Summer Jobs

Today TaxMama hears from Michelle in MN who wants to start out right. “If I were to earn summer income of $900 or less through casual labor, online surveys, mystery shopping, and garage/eBay sales, how should I go about reporting all this stuff? Would I have to establish myself as a business in order to do all this miscellaneous work even if some jobs don’t add up to more than $100? “

Well, Michelle,

You’re going to have a fun summer trying out all those adventures and getting paid for them. I used to spend my summers baby-sitting, selling Time-Life Books, being a candy girl and whatever else I could string together, too. Those are good memories.

Will you have to register as a business for all those little joblets? Not really. Not if the whole thing isn’t really going to add up to $1,000 or so. Even if you also do work over the winter holidays and pick up another few hundred dollars.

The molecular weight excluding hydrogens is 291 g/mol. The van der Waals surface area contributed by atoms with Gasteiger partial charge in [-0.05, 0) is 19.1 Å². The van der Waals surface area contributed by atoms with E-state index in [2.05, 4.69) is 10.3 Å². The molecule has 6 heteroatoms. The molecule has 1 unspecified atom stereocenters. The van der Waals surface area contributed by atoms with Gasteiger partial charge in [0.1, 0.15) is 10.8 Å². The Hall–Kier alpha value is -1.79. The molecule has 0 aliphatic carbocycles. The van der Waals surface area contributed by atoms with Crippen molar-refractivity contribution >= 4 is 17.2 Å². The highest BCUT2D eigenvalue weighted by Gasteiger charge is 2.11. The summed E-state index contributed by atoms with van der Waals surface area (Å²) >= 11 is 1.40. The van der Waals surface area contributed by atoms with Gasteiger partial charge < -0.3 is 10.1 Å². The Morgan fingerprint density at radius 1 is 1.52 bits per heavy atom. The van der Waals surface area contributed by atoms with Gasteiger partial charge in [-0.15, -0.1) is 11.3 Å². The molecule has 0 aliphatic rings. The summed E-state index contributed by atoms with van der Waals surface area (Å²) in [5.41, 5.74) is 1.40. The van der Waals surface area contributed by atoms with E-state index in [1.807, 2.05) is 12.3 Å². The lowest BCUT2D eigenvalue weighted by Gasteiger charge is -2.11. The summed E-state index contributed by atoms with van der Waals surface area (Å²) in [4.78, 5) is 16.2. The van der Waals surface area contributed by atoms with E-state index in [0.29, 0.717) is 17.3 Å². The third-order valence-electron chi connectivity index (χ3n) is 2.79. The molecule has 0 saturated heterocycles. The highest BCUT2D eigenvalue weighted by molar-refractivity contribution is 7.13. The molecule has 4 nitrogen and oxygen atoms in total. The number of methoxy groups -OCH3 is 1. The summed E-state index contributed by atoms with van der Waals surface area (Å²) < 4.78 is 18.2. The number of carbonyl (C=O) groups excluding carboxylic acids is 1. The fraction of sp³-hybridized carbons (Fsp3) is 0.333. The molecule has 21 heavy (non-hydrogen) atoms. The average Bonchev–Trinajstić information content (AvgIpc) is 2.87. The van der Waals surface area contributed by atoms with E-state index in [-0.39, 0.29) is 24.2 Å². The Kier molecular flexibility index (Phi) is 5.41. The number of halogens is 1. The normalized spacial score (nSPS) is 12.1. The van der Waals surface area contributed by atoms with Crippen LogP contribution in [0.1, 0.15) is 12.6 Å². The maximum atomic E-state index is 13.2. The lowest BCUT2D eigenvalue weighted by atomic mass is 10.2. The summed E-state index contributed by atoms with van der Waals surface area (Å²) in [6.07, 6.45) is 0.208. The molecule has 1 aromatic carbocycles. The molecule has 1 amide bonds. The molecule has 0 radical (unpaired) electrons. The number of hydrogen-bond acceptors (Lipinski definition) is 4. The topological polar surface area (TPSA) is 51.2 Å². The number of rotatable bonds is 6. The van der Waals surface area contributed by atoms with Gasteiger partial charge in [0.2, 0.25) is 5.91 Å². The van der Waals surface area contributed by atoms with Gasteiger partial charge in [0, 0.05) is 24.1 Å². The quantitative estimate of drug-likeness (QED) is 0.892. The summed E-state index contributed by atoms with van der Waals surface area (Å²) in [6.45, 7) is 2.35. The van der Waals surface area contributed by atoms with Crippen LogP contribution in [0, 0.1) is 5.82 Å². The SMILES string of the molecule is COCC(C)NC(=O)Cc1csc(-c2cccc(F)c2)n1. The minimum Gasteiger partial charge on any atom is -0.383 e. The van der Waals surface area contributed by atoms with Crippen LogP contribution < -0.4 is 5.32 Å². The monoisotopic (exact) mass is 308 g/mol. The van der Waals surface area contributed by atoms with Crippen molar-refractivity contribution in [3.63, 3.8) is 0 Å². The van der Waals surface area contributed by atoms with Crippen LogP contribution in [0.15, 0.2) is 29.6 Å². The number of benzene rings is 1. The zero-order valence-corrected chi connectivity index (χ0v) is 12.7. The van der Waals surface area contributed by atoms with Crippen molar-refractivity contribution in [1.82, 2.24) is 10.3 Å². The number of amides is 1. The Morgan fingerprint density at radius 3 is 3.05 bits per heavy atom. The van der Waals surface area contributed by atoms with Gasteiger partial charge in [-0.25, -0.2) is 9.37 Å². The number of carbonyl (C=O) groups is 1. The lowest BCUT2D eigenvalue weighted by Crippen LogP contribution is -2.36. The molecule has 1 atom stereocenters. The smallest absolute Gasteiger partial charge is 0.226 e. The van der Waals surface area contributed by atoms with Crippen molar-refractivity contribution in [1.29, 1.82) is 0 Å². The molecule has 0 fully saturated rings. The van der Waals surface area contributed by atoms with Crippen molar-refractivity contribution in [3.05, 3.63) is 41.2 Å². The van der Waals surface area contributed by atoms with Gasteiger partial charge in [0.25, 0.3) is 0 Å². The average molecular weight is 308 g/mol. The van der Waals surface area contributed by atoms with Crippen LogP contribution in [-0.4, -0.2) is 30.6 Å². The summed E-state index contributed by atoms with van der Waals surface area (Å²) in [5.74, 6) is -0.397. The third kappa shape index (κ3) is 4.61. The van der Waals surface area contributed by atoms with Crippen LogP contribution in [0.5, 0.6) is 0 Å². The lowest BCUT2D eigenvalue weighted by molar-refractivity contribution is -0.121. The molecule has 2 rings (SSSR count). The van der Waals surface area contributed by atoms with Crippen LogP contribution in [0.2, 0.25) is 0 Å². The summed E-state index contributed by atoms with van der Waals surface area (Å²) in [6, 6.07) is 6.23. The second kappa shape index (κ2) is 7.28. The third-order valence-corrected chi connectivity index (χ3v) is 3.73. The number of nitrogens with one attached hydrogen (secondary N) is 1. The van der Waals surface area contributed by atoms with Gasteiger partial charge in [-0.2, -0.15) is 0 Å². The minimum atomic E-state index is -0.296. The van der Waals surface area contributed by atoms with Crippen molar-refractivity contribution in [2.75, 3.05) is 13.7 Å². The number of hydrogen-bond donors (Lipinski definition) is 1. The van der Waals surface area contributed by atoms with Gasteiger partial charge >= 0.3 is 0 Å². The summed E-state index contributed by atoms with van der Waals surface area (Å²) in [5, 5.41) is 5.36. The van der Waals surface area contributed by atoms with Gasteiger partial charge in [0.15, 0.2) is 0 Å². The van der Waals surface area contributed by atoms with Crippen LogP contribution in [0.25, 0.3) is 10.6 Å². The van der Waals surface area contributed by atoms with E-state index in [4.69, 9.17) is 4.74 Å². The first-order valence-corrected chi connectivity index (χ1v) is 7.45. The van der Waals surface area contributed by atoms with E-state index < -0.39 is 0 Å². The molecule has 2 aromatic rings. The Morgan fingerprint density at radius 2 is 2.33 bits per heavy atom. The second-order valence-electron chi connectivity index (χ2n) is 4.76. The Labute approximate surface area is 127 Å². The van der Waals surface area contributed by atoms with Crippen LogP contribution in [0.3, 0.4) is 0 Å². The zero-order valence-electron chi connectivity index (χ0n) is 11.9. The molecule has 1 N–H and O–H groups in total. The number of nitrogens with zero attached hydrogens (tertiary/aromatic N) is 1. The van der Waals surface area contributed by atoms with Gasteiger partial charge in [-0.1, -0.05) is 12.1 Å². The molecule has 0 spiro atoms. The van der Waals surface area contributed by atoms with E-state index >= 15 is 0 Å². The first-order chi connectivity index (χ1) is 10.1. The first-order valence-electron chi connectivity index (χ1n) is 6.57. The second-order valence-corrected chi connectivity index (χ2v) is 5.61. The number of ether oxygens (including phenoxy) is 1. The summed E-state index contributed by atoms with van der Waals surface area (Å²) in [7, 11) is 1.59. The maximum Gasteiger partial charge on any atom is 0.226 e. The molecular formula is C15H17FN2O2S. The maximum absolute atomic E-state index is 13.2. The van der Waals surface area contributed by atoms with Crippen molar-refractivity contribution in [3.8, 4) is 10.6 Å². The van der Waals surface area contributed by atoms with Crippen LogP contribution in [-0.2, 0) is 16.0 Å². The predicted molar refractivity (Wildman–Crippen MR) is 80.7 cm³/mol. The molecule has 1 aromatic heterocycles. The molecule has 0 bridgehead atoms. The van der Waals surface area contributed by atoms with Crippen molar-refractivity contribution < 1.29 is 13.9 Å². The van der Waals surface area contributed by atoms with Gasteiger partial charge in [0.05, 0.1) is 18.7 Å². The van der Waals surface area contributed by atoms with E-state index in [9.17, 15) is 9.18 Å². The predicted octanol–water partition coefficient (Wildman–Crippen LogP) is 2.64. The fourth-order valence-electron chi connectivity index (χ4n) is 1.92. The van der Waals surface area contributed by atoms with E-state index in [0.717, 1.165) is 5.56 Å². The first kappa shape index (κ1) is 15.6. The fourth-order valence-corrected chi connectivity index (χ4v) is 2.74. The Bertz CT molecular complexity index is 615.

But, you will have to track the income and pay taxes on the profits. You’ll use Schedule C to report the income.
http://www.irs.gov/pub/irs-pdf/f1040sc.pdf

And you can deduct your out-of-pocket costs. Things like part of your phone bill and Internet (if you pay it yourself), supplies, your mileage (if you drive) or auto costs. If you don’t drive, but get around by bus, subway, train…those transportation costs or passes will be deductible.

Don’t forget the cost or value of the stuff you sell. Even if your parents have told you that you could sell off stuff from around the house, those things cost money. Find out their cost to your or your parents, or current fair market value (whichever is lower) and reduce your eBay profits by those amounts.

You may still end up with a small profit. You won’t owe any income tax. But you will find yourself paying a small amount into Social Security via your Self-Employment taxes of 15.3%.
http://www.irs.gov/pub/irs-pdf/f1040sse.pdf

You can learn more about all this in IRS Publication 334, for Small Businesses.
http://www.irs.gov/publications/p334/index.html

Or of course, you can invest in a copy of Small Business Taxes Made Easy – which is a deductible cost. Who knows, once you read it, you might decide you want to pick up extra money helping your friends do tax returns!

And remember, you’ll find answers to lots of questions, about your teen businesses and other tax information, free. Where? At TaxMama.com

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